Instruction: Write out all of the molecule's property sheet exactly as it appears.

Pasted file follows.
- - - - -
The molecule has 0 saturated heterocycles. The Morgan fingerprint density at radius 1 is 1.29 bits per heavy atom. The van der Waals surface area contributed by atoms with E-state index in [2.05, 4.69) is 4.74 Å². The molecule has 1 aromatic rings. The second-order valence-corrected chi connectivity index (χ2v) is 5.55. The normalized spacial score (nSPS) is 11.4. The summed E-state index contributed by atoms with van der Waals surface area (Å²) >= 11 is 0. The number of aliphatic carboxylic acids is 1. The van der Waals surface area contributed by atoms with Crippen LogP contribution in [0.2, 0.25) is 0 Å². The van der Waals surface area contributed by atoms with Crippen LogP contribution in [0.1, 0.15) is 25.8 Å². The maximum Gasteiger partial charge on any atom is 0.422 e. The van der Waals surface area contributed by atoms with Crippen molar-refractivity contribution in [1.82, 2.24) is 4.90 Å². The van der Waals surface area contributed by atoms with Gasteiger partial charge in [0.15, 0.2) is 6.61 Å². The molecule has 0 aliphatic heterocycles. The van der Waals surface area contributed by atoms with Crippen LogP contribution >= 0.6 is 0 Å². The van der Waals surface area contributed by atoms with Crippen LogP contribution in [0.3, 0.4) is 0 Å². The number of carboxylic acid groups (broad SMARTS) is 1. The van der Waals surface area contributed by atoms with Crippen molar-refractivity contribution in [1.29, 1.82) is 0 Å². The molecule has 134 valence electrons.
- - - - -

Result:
The molecule has 0 saturated heterocycles. The Morgan fingerprint density at radius 1 is 1.29 bits per heavy atom. The van der Waals surface area contributed by atoms with E-state index in [2.05, 4.69) is 4.74 Å². The molecule has 1 aromatic rings. The second-order valence-corrected chi connectivity index (χ2v) is 5.55. The normalized spacial score (nSPS) is 11.4. The summed E-state index contributed by atoms with van der Waals surface area (Å²) >= 11 is 0. The number of aliphatic carboxylic acids is 1. The van der Waals surface area contributed by atoms with Crippen LogP contribution in [0.2, 0.25) is 0 Å². The van der Waals surface area contributed by atoms with Crippen LogP contribution in [0.1, 0.15) is 25.8 Å². The maximum Gasteiger partial charge on any atom is 0.422 e. The van der Waals surface area contributed by atoms with Crippen molar-refractivity contribution in [1.82, 2.24) is 4.90 Å². The van der Waals surface area contributed by atoms with Gasteiger partial charge in [0.15, 0.2) is 6.61 Å². The molecule has 0 aliphatic heterocycles. The van der Waals surface area contributed by atoms with Crippen LogP contribution >= 0.6 is 0 Å². The van der Waals surface area contributed by atoms with Crippen LogP contribution in [0.3, 0.4) is 0 Å². The number of carboxylic acid groups (broad SMARTS) is 1. The van der Waals surface area contributed by atoms with Crippen molar-refractivity contribution in [1.29, 1.82) is 0 Å². The molecule has 134 valence electrons.